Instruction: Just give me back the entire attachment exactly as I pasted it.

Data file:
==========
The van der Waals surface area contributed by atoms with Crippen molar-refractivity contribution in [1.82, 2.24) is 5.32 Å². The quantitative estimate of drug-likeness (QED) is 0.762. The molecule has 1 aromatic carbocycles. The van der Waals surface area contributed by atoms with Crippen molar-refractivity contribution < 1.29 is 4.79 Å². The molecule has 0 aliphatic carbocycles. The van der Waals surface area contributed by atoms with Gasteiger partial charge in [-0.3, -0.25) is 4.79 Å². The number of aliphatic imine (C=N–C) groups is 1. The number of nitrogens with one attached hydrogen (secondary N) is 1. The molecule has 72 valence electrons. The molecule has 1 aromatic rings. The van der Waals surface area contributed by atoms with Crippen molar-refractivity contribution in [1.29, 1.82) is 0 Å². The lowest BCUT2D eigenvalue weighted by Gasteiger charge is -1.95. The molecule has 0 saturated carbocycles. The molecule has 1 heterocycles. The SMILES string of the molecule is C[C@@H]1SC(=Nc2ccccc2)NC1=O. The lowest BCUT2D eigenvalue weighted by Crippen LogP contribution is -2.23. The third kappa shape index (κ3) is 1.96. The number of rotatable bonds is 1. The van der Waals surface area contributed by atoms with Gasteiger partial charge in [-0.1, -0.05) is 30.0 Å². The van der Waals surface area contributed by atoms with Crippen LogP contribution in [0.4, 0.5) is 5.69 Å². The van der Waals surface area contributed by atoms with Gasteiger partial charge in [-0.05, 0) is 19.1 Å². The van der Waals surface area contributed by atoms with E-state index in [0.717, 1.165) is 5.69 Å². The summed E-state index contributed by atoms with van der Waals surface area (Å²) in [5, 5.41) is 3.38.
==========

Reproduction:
The van der Waals surface area contributed by atoms with Crippen molar-refractivity contribution in [1.82, 2.24) is 5.32 Å². The quantitative estimate of drug-likeness (QED) is 0.762. The molecule has 1 aromatic carbocycles. The van der Waals surface area contributed by atoms with Crippen molar-refractivity contribution < 1.29 is 4.79 Å². The molecule has 0 aliphatic carbocycles. The van der Waals surface area contributed by atoms with Gasteiger partial charge in [-0.3, -0.25) is 4.79 Å². The number of aliphatic imine (C=N–C) groups is 1. The number of nitrogens with one attached hydrogen (secondary N) is 1. The molecule has 72 valence electrons. The molecule has 1 aromatic rings. The van der Waals surface area contributed by atoms with Crippen molar-refractivity contribution in [1.29, 1.82) is 0 Å². The lowest BCUT2D eigenvalue weighted by Gasteiger charge is -1.95. The molecule has 0 saturated carbocycles. The molecule has 1 heterocycles. The SMILES string of the molecule is C[C@@H]1SC(=Nc2ccccc2)NC1=O. The lowest BCUT2D eigenvalue weighted by Crippen LogP contribution is -2.23. The third kappa shape index (κ3) is 1.96. The number of rotatable bonds is 1. The van der Waals surface area contributed by atoms with Gasteiger partial charge in [-0.1, -0.05) is 30.0 Å². The van der Waals surface area contributed by atoms with Crippen LogP contribution in [0.4, 0.5) is 5.69 Å². The van der Waals surface area contributed by atoms with Gasteiger partial charge in [-0.05, 0) is 19.1 Å². The van der Waals surface area contributed by atoms with E-state index in [0.717, 1.165) is 5.69 Å². The summed E-state index contributed by atoms with van der Waals surface area (Å²) in [5, 5.41) is 3.38.